9:50am: I begin calling the Chicago Passport Agency in hopes that an appointment will open up. The robotic reservation system is enraging, forcing you to listen to the same slow, careful explanations over and over again. Through this repetition, I learn that there are Passport Agencies in the East, West, South and Central United States. On a whim, I see what other Midwest spots there are, hoping that maybe Milwaukee or Madison has one. There is one in Detroit, but the earliest appointment they have is June 18th. I go back through the menu to the only other option: Minneapolis, Minnesota. There are appointments open all day today and tomorrow.
I will need to drive from Chicago to Minneapolis and back again in a single day, a total distance of about 830 miles.
I call Laura and ask if this plan is too crazy. She says it’s not crazy enough. I decide to go for it.
10:30am: I email work and ask if I can, without any prior notice, take a half day and a whole day off right before my two week vacation. Being supernaturally kind, my boss says “okay.” I figure out what I need to get for my passport.
11:43am: I take the train to Millenium Station and I book it to City Hall.
11:56am: My birth certificate now obtained, I go get my passport picture taken.
12:28pm: I sit down with a foot long BMT from Subway.
1:00pm: I finally make it to work, a good three hours late. Thankfully, no major projects are going on, so I’m able to rip into some general maintaience stuff.
6:30pm: I leave work and get on a train back to Hyde Park.
7:00pm: After exiting the train, I drive the car to the gas station for fuel and five hour energy drinks.
7:15pm: I arrive home, ready to get my papers in order, eat some dinner and be in bed in two hours. I discover my printer is out of paper, so I head to CVS.
7:45pm: Papers are printed and filled out, packet is prepared. CDs begin to be burned. Laura makes outstanding mac and cheese, and we watch the finale of Sherlock.
I pound two Sierra Nevadas in hopes they will assist in making me drowsy. They do so, and
9:40pm: thankfully, I fall asleep.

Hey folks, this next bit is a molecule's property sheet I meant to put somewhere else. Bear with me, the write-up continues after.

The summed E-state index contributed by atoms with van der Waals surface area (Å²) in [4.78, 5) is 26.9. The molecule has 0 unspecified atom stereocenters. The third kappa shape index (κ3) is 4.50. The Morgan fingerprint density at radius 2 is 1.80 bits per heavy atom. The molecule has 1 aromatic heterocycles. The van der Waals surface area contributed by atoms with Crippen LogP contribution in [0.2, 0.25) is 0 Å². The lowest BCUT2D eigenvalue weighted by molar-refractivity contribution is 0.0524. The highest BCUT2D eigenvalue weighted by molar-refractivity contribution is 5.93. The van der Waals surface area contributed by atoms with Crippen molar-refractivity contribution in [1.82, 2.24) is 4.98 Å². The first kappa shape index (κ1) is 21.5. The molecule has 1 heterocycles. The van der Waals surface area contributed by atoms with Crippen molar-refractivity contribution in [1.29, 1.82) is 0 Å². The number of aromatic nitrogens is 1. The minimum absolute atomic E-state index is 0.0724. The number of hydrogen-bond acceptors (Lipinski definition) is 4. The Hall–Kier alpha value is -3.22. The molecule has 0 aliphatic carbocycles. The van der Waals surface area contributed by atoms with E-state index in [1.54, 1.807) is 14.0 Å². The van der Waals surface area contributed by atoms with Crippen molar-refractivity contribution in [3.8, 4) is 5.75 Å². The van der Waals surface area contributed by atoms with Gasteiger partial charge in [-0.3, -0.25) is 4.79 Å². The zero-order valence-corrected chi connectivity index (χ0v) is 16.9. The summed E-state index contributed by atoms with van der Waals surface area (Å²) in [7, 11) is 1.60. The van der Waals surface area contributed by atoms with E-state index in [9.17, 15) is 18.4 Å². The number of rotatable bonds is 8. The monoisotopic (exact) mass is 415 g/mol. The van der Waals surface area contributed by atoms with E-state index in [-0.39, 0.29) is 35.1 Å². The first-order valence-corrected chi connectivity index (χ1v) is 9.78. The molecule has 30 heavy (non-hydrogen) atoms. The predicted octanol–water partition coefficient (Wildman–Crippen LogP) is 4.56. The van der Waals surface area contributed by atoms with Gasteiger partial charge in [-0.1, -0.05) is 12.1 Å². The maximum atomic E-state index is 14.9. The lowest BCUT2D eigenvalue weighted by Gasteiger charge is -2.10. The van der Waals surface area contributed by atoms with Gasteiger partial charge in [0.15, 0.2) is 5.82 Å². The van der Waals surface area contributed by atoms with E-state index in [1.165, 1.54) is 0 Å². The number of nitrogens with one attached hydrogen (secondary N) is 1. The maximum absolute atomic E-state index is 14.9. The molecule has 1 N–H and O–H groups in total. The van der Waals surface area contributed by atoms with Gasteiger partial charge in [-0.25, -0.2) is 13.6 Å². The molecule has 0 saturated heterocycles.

1:00am: My body wakes up naturally, even though the alarm is set for 1:30. I shower, drink four shots of espresso and prepare four more for the road.
2:00am: I am driving out of Hyde Park, headed to Minneapolis, armed with a tremendous amount of toll change and freshly burned music.
5:00am: This is where I stop for Wisconsin gas:
8:30am: I arrive in Minneapolis, and I park in one of downtown’s many parking facilties. Most are connected with skyways, so come winter people don’t need to walk out in the snow to get from work to their cars.
9:15am: The nicest government people I have ever encountered get me set with my passport. It will be printed at 2pm. I go to get an oil change and kill a day in Minneapolis. The city’s layout reminds me a great deal of Austin, with crisper edges, and the styles and sensibilities are like Portland, Oregon. The Gay and Lesbian scene is quite predominant, and sex shops sit right next to more old fashioned businesses.
2:15pm: With my new passport in hand, I’m back on the road to Chicago. While on the road, my little brother calls to tell me a good friend of ours has just died in a motorcycle accident. We talk for a long time as I zoom across the midwest.
9:30pm: I arrive back in Hyde Park, only to find much of Woodlawn has been cut off. Apparently, Obama is his home tonight. An SUV blantantly and lazily blows a red light while making a left turn, and he shrugs carelessly at my honking.
9:45pm: I’m home. Laura has not only done all the packing, she has cleaned a bit and cooked me dinner. At 3:30am tomorrow, we need to be in a taxi headed to O’Hare. Laura demands I sleep, I refuse. There is too much to do.
11:15pm: Laura goes to sleep, and I proceed to clean up everything that she didn’t get a chance to get. All the while, I feel my brain disintiegrating. For a little bit, I am convinced that I have lost my sense of taste.
2:00am: I shower and feel like a new person.
3:30am: The cab takes us to the airport, and we’re checking in by 4:15. By 6, we are in the air.
I have gotten three hours of sleep in the last forty-eight hours, I drove eight hundred miles and I’m flying internationally.
4:00pm: We arrive in Cancun.